Dropouts and Underachievers

About this time last year, with many helpers, I put in some flowers and shrubs in the garden beds around my patio. I purposefully planted perennials because they bring the promise of yearly return and additional growth. My understanding was that these perennials would grow back bigger and better each year. I figured, “Do it once, get it done!” 

Excitedly, I began watching the ground early in the Spring for signs of the returning plants. Sure enough, there were some glimmers of green pushing up between the daffodils. Yes! Here come those perennials! 

However, there were decidedly also some gaps. 


Over the next few weeks, I kept a steady eye on the garden. 

Two columbines were showing up, but where were the other ones? Why is there only one stalk from the peony we pruned back? The Deutzia is all brown with dead-looking branches. Is it alive or did we lose it? 

What was going on? 

I contacted Chris, one of my garden consultants, with a report on the status of the garden. “Here’s the assessment, Chris” and proceeded to update her on what was there and what wasn’t. 

“Oh,” she emailed back, “I’m sorry to hear! It sounds like you have some dropouts and underachievers in your garden.”

Dropouts and underachievers. This personification of my plants made me smile and took some of the edge off of my frustration. 

Chris advised that I wait and see. We’d take a look together in a few weeks. 

In the interim, I had a realization. I have another garden that could benefit from a Spring assessment, too. This is my inner garden of personal and spiritual growth and development. It holds the intentions, hopes, desires, and goals that I’ve planted in my energy field. If I were to assess how it was doing, what would I find?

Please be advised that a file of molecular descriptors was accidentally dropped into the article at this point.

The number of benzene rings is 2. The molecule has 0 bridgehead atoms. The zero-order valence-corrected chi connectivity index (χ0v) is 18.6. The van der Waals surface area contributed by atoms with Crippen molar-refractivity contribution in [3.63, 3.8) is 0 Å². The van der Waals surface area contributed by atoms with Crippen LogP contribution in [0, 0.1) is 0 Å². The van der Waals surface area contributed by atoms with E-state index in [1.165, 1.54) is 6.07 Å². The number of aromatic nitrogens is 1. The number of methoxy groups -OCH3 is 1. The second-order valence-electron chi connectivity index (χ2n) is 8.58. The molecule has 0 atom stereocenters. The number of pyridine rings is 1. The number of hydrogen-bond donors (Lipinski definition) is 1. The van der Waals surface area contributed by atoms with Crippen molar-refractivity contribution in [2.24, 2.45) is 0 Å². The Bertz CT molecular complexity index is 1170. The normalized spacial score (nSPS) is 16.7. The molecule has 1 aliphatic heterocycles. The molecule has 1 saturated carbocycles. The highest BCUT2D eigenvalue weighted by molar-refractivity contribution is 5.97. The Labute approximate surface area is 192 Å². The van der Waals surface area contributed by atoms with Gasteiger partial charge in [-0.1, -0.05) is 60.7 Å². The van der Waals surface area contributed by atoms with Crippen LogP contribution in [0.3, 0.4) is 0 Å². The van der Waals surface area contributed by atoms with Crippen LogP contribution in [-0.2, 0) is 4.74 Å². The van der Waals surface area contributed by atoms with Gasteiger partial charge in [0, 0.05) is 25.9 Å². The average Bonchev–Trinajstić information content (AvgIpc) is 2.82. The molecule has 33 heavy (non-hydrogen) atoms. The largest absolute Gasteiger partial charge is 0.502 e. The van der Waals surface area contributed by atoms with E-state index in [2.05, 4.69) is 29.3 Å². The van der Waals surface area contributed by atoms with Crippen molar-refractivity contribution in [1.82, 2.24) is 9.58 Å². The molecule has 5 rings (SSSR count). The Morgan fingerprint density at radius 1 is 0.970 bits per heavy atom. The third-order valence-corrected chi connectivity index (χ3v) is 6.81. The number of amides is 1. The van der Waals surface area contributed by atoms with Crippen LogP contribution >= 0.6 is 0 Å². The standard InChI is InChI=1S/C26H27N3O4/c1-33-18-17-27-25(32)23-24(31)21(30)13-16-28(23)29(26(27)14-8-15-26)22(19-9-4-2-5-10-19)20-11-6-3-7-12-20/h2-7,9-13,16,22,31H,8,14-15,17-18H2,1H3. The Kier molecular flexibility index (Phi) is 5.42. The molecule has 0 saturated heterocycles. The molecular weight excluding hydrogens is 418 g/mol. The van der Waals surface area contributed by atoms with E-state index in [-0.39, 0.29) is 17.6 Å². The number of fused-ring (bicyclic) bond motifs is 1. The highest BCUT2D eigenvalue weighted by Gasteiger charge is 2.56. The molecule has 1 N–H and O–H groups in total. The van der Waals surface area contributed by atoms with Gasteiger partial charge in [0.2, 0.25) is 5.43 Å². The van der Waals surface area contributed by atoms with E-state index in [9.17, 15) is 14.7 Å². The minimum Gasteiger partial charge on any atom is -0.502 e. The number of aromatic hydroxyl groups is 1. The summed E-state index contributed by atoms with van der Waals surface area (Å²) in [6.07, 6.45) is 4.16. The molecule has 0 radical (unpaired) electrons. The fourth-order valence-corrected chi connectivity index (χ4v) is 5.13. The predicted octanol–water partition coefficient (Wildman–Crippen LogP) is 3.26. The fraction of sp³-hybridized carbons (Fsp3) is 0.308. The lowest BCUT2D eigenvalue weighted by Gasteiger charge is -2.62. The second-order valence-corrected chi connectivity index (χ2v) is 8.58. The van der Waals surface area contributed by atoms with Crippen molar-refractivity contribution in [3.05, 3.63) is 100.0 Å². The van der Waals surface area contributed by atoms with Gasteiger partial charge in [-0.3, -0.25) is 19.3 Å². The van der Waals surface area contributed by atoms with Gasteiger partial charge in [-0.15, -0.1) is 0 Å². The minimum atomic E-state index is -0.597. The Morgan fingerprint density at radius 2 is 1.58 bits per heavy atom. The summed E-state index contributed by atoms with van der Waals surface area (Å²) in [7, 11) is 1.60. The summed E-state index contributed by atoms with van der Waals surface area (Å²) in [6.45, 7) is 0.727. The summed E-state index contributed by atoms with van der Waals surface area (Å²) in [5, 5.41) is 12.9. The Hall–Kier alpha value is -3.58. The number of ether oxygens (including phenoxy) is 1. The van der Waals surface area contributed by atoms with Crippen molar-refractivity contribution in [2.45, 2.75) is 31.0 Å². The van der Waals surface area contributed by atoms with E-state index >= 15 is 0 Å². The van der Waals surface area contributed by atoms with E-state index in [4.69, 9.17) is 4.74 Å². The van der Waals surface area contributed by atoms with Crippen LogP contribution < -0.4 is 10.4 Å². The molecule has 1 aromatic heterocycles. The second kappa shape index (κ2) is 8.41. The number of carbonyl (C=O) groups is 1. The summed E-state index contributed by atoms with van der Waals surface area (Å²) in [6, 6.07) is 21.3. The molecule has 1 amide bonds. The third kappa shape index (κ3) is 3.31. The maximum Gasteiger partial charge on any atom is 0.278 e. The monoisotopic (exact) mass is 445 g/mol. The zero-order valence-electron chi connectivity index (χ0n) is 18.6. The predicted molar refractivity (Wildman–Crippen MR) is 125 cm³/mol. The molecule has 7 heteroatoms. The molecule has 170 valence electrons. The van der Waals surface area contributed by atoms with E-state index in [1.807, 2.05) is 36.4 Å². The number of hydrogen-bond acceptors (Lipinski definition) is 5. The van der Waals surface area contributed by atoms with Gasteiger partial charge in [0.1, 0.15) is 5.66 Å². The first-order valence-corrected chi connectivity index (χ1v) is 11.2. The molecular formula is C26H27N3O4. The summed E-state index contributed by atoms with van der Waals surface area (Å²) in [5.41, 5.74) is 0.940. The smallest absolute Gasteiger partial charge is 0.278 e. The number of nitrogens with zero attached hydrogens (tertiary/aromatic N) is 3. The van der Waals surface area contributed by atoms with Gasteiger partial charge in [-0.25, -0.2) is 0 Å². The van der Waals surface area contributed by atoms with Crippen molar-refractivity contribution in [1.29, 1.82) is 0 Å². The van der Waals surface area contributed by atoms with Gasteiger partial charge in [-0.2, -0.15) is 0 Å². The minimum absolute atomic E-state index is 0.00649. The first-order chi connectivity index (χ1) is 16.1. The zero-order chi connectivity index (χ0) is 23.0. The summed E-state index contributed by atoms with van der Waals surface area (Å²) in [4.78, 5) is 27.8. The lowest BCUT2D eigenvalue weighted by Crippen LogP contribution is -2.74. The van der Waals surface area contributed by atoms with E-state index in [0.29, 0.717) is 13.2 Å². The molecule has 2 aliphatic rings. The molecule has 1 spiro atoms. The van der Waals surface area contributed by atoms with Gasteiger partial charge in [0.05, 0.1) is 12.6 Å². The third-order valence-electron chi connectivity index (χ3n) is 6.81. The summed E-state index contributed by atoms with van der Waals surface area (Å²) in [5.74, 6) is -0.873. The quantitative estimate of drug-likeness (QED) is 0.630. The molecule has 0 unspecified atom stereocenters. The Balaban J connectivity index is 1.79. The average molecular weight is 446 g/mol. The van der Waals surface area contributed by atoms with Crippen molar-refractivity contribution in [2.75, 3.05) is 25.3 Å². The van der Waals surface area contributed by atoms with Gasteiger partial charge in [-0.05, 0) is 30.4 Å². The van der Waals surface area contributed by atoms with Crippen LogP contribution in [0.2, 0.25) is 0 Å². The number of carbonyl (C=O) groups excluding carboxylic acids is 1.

Am I meeting my goals and fulfilling my intentions? Or am I underachieving – even dropping out and not showing up at all? 

Spring’s growth and renewal offer a good time to revisit intentions we might have formed at the turn of the new year, or at any time. These goals might be small in scope or more momentous ones. We might have been working consciously on them or not. 

Reviewing those intentions is important to help us stay connected to them, present to them. 

What’s important in an assessment is to take it from a neutral point of view, rather than a judgmental one. Criticizing and scolding ourselves will not motivate inspired action! Neutrality offers a calm viewpoint, kindly attention. The sixth chakra, the third eye located on the forehead gives us just that view. Engage your third eye and look with neutrality, then assess, evaluate. 

As I did my assessment, my first step was to remember. What was it I had wanted to connect with, to shift, to transform? As I listened to myself, some intentions re-emerged and I considered whether I had been present to each goal or whether it had fallen by the wayside. 

Once assessed, I could consciously choose whether to let an intention go or re-group my energy around it. 

Just as there are no guarantees with perennials, our inner garden can’t promise returns. But, there surely won’t be any return on our energetic investment if we don’t pay some attention to our goals, cultivate them with respect and kind attention, engage some actions to move them forward.

Take a moment now to ask your heart what it is desiring to express, to bring into your field. Is it something new or something familiar that might have gone missing? Shine some light on it and see what your heart inspires next. This is a path towards the transformation you wanted when you initially set those goals and intentions. 

As for my patio garden – it’s getting some new plants to replace the dropouts, the no-shows. The under-achievers are being given a little more space and time to develop. 

Inner or outer garden – decide what needs active action and what needs attentive time and patience to develop. This Spring, may our outer – and inner – gardens grow and thrive. 


  1. Wise words! Thank you for this inspiration (and the reminder to be kind to oneself when checking in on gals; that’s such an important element in taking the next step).

Share your thoughts